U.S. Panel Recommends Trade Sanctions Against China Over Currency Regime

A commission mandated by the U.S. Congress called on Nov. 9 for trade sanctions against China as part of a four-track policy response if Beijing does not adopt a more flexible currency regime. In its annual report to Congress, the bipartisan U.S.-China Economic and Security Review Commission charged that the yuan was "highly undervalued" and called for an appreciation of the yuan "by at least 25%" against the U.S. dollar or a transparent, trade-weighted basket of international currencies.

The commission said that in the absence of "immediate steps" to allow for such a yuan rise, Congress should consider imposing an "immediate, across-the-board tariff on Chinese imports at the level determined necessary". "The U.S. can justify such an action under WTO Article XXI, which allows members to take necessary actions to protect their national security," it said.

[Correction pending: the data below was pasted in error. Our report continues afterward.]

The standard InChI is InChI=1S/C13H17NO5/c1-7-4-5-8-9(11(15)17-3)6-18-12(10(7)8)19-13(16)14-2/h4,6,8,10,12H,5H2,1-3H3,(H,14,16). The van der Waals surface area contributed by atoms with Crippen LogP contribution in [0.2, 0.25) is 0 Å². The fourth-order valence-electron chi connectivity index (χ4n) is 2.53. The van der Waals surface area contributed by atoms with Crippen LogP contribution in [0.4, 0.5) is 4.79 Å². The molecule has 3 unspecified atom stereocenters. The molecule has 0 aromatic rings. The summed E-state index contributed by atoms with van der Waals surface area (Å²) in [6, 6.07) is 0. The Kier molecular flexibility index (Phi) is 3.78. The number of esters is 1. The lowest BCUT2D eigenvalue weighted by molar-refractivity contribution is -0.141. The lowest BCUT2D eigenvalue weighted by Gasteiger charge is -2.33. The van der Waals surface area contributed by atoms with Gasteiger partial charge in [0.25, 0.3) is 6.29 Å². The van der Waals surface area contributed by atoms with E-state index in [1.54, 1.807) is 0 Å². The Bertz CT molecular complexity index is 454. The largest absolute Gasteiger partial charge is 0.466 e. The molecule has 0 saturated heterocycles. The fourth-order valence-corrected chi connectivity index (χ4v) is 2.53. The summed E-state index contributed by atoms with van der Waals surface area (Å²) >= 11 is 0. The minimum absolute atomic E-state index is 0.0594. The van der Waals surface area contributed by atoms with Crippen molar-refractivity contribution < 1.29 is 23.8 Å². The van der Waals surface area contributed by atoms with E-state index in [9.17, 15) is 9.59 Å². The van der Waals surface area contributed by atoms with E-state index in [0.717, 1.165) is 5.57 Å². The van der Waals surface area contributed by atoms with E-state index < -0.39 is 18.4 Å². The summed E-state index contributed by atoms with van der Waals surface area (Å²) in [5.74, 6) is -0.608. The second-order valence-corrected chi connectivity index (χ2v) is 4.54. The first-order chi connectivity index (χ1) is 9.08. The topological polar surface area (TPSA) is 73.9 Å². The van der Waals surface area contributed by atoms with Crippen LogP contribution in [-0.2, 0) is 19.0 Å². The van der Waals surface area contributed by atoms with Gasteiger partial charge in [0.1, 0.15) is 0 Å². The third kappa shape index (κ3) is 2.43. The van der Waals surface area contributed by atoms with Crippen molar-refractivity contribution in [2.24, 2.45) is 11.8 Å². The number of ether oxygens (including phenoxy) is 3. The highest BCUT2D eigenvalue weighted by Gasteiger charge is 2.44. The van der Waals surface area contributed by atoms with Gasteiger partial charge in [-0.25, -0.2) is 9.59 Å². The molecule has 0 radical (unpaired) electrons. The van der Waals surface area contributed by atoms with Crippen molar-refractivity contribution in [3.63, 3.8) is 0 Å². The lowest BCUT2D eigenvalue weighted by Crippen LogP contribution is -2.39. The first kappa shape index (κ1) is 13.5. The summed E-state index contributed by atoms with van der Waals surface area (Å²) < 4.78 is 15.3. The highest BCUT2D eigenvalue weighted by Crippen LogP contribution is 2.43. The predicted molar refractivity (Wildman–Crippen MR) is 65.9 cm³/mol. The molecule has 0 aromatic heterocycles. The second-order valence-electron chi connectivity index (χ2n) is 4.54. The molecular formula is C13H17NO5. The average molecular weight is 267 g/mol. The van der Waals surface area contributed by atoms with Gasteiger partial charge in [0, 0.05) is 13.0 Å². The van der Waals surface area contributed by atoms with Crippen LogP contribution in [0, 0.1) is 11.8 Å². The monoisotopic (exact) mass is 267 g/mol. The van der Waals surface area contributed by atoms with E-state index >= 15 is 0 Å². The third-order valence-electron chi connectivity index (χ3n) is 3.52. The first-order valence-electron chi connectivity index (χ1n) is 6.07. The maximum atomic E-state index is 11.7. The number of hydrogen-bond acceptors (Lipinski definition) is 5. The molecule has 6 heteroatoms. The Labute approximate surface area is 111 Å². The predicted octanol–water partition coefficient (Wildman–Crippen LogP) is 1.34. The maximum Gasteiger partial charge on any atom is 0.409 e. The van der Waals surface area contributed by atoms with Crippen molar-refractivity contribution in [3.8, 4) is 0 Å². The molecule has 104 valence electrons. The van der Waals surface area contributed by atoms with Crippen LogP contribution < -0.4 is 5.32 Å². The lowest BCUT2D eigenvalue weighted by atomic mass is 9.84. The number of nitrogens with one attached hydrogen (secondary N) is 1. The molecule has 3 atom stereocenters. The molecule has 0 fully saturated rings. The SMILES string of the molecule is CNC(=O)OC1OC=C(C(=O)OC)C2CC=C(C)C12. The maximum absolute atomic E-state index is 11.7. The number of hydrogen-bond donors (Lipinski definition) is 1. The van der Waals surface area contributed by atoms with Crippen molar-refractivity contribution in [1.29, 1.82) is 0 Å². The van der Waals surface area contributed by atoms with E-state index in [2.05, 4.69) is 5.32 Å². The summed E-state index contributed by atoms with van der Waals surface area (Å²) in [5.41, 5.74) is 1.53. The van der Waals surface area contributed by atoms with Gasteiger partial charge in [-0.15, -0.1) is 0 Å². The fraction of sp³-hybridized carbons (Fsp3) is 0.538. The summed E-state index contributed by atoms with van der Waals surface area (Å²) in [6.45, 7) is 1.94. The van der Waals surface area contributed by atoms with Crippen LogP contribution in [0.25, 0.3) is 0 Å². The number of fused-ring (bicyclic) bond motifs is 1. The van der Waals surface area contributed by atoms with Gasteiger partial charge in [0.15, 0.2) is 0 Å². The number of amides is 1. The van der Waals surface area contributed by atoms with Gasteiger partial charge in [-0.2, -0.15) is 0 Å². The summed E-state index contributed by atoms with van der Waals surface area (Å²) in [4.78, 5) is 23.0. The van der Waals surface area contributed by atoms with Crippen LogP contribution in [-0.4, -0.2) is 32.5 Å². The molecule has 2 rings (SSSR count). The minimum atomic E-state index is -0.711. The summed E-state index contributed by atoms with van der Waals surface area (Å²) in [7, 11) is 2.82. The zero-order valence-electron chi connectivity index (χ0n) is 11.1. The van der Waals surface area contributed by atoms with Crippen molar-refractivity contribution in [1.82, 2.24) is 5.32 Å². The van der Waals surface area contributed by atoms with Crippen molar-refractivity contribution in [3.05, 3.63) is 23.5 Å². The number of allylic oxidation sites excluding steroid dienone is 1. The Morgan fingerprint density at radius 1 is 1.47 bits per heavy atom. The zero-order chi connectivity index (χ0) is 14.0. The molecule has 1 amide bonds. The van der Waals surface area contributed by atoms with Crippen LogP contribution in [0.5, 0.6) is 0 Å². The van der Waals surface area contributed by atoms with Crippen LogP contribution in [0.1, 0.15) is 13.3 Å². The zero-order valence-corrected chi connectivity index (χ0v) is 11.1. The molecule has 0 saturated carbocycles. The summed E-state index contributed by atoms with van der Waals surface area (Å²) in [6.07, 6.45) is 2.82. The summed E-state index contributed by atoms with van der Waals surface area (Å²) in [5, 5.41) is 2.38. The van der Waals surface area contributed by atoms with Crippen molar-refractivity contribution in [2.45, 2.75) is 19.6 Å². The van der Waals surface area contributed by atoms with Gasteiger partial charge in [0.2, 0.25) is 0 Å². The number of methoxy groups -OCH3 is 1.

"China's undervalued currency has contributed to a loss of U.S. manufacturing, which is a national security concern for the United States," it added.

The other steps it recommended were the filing of a complaint with the WTO and amending U.S. laws to identify and designate China a "currency manipulator."

In July, China made a modest step toward adopting a more flexible currency policy. But the change has resulted in an appreciation of the yuan of only about 2.1% against the dollar, the commission said.

Copyright Agence France-Presse, 2005

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